Thursday, February 25th, 2010 08:10 pm

Summary: (Taken from GoodReads) Like many Jews and Christians, David Plotz long assumed he knew what was in the Bible. He read parts of it as a child in Hebrew school, then at-tended a Christian high school where he studied the Old and New Testaments. Many of the highlights stuck with him—Adam and Eve, Cain versus Abel, Jacob versus Esau, Jonah versus whale, forty days and nights, ten plagues and commandments, twelve tribes and apostles, Red Sea walked under, Galilee walked on, bush into fire, rock into water, water into wine. And, of course, he absorbed from all around him other bits of the Bible—from stories he heard in churches and synagogues, in movies and on television, from his parents and teachers. But it wasn't until he picked up a Bible at a cousin's bat mitzvah—and became engrossed and horrified by a lesser-known story in Genesis—that he couldn't put it down.

At a time when wars are fought over scriptural interpretation, when the influence of religion on American politics has never been greater, when many Americans still believe in the Bible's literal truth, it has never been more important to get to know the Bible. Good Book is what happens when a regular guy—an average Job—actually reads the book on which his religion, his culture, and his world are based. Along the way, he grapples with the most profound theological questions: How many commandments do we actually need? Does God prefer obedience or good deeds? And the most unexpected ones: Why are so many women in the Bible prostitutes? Why does God love bald men so much? Is Samson really that stupid?

Good Book is an irreverent, enthralling journey through the world's most important work of literature.

Thoughts: David Plotz started his bible-reading project when he came to the conclusion one day that he really didn't know much about what was in it. He knew the stories that nearly all of us had been taught, but really only the watered-down child-friendly versions. Most of the grit and grime and blood and sex of the bible was unknown to him, as it's unknown to most people.

So he sets out to read the entirety of the Old Testament, and to record his commentary on it. In doing so, not only did he discover some interesting stories and fascinating pieces of trivia, but he also got to connect with his heritage and culture.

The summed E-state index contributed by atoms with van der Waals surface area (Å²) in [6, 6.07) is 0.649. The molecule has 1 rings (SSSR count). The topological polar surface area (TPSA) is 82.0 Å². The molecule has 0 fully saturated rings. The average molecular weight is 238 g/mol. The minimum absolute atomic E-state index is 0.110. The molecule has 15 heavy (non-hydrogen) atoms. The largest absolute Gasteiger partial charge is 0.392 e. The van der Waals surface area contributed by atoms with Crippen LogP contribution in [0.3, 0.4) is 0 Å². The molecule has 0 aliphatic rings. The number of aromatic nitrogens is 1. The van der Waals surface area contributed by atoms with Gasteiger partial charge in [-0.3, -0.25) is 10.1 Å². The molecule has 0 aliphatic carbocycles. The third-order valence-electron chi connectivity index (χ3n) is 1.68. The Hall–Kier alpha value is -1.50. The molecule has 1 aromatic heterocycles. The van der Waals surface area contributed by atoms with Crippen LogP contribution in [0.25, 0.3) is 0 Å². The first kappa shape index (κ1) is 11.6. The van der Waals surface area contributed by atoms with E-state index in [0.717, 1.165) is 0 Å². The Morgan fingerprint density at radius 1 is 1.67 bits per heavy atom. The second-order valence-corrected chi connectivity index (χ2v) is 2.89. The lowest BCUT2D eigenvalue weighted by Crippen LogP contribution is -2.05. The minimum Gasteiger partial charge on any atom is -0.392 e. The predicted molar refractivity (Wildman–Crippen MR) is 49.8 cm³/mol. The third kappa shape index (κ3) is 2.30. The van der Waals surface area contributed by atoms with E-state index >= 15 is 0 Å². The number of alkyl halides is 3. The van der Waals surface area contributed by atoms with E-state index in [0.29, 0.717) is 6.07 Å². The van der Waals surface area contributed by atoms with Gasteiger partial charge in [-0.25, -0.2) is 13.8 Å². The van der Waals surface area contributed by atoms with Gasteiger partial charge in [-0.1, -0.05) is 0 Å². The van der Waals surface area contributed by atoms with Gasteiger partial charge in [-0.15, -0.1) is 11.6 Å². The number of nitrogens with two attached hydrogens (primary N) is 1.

Even though sections of commentary that I would normally find boring, Plotz livens up the book with a wonderful sense of humour with good timing, being sarcastic one moment and witty the next. He's also not afraid of letting the reader know when the stories he's reading fills him with a sense of almost childlike wonder, and tries to recount for us exactly why. He lets us share his little thoughts, his revelations, and even when I disagreed with his conclusions, I could appreciate how and why he arrived at them.

Plotz's journey was a very personal one, which is why I disagree with him in regard to his surprise that high school students are not required to read the bible the way they are required to read Shakespeare. For one thing, most high school students don't read every play of Shakespeare's, so to do the equivalent study to the bible would essentially be picking the stories that are best known and just telling them again.

But while the bible helped a great deal to shape western society as we know it today, the fact that it's a religious book means it doesn't actually have a place in some lives. That attitude reminds me much of something my father said once, that he thinks every religion should incorporate the bible into its teachings. It has good morals, after all.

it also has a religious history that may not be applicable for some, and a doctrine of conversion that frankly shouldn't be applied to secular schools. The Qur'an and the Bhagavad Gita have good lessons in them too, but people don't tend to study those in high school or insist that Christianity and Judaism incorporate them into their religious teachings.

Aside from that little nitpick of a single sentence, I thoroughly enjoyed reading this book, and recommend it to anybody who's interested in the bible but doesn't feel that they can sit down and slog their way through it. Good Book gives you the meat of the stories and meanings behind them without throwing in all the begats and dietary laws.